Tag Archives: OS

Brillo, the new OS for IoT by Google

Google had launched Brillo, a new Android based OS used for embedded development – in particular for low-power, IoT devices. Brillo brings the simplicity and speed of software development to hardware for IoT with an embedded OS, core services, developer kit, and developer console.

google-brillo-operating-system-for-internet-of-things

Brillo works in conjunction with Weave, an open, standardized communications protocol that supports various discovery, provisioning, and authentication functions. Weave enables device setup, phone-to-device-to-cloud communication, and user interaction from mobile devices and the web. The chief benefit is allowing a “standardized” way for consumers to set up devices.

Brillo Structure
Brillo Structure

The big challenge  is unifying and facilitating the communication among the estimated 200 billion smart devices expected by 2020. Whether you’re looking to build a simple DIY project or implement an enterprise scale m2m (machine to machine) project, Google’s new tools will be a big help.  Fortunately, Brillo appears pretty easy for developers who are already familiar with Android.

Check this video by Google about Brillo and its features, and you can watch another video about Weave

Brillo supports a trio of ARM, Intel, and MIPS hacker SBCs (Single Board Computers) called “ made for Brillo” hardware kits. One of these kits is The Edison kit for Brillo by Intel, that includes an Edison IoT module plugged into a baseboard that offers convenient, Arduino-style expansion compatibility.

Edison for Brillo SBC
Edison for Brillo SBC

One of the great things about Brillo that the security issue with IoT applications is solved by choosing to use secure boot and signed over-the-air updates and providing timely patches at the OS level.

If you are interested in developing Brillo itself you can check the Brillo developer portal where code, development tools, and documentation for the Android-based Brillo embedded OS for Internet of Things devices can obtained. You should ask for an invitation then when you gain access you will get everything needed for your next project.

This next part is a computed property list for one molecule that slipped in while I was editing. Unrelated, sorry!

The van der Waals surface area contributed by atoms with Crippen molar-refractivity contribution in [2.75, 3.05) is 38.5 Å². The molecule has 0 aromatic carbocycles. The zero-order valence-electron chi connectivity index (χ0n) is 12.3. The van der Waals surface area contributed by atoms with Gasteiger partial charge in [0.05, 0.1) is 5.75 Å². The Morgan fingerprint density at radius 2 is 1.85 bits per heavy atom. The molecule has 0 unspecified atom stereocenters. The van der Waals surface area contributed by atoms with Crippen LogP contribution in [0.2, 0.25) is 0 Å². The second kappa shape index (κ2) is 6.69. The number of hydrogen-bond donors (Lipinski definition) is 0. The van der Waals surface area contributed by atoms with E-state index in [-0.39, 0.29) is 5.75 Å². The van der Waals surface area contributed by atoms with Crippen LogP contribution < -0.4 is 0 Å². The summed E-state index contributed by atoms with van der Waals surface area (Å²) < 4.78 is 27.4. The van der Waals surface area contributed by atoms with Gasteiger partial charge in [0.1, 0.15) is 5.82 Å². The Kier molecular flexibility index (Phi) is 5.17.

A high introduction was presented by Intel in the Open IoT Summit  in April 2016, you can check it here.
As Intel, UN and IDC mentioned in their joint report that there will be an average of 26 smart devices for every human in just 5 years, we can predict a rapid growing development and enhancements for IoT systems, devices and protocols.

The New OS From Google “Fuchsia” – What is it ?

FuchsiaOS

Last year Google announced “Brillo” an operating system for IoT devices with a communication protocol called “Weave”. Today, most of the technical websites are talking about the new operating system “Fuchsia” which is, according to Google brief description, a “Pink + Purple == Fuchsia (a new Operating System)”.

Fuchsia Inside

LinuxInsider website asked Google spokesperson Joshua Cruzthe about Fuchsia. His answer was: “it is a new open source project that is not at all related to Android or Chrome OS”.

Fuchsia is built on the Magenta kernel, which is based on Google’s LittleKernel project. Developers of Fuchsia described the differences between LittleKernel and Magenta in a ReadMe file.

“LK is a Kernel designed for small systems typically used in embedded applications. It is good alternative to commercial offerings like FreeRTOS or ThreadX. Such systems often have a very limited amount of ram, a fixed set of peripherals and a bounded set of tasks.  On the other hand, Magenta targets modern phones and modern personal computers with fast processors, non-trivial amounts of ram with arbitrary peripherals doing open ended computation.”. So Fuchsia is not using Linux kernel like Android.

Supported Architectures

ARM32, ARM64, and x86-64 are the current supported architectures.

One of Fuchsia developers, Brian Swetland who worked on Android, BeOS and Danger, stated in one of discussion thread on Y Combinator’s Hacker News, that Fuchia soon will support the Raspberry Pi 3.

You can see the current supported targets here which are Acer Switch Alpha 12, Intel NUC (Skylake and Broadwell) and Raspberry Pi3. You can read the document for booting Fuchsia on Raspberry Pi 3 from the SDCard.

Brian Swetland showed a shot of virtual console 0 with the tail end of the boot log on an Acer Switch Alpha 12.

Image courtesy of Brian Swetland
Image courtesy of Brian Swetland

Is It For IoT and Embedded Systems Devices?

Sascha Wolter asked in Brillo and Weave Google group, “Should we stop with Brillo and get our hands in #Fuchsia?”, and the answer was: “Sorry for not providing any updates on the progress of Brillo and Weave for a while. Don’t worry though, we are still hard at work on both of them! We want to make sure everything is finalized before releasing an update, but you will be hearing from me soon with more detailed information”.

So I think until now Fuchia is not the Brillo killer while a lot of speculations are around the target market of this new OS from Google.
According to some folks the new OS has a Flutter-based UI and run Dart programming language (I can see Dart content handler in the Git repo), and that supports the point of view saying that “Fuchisa” is not another RTOS like Brillo, it’s maybe the next Android.

References:

[Fuchsia Git Repository]

Getting Started

Linuxinsider

Hackerboards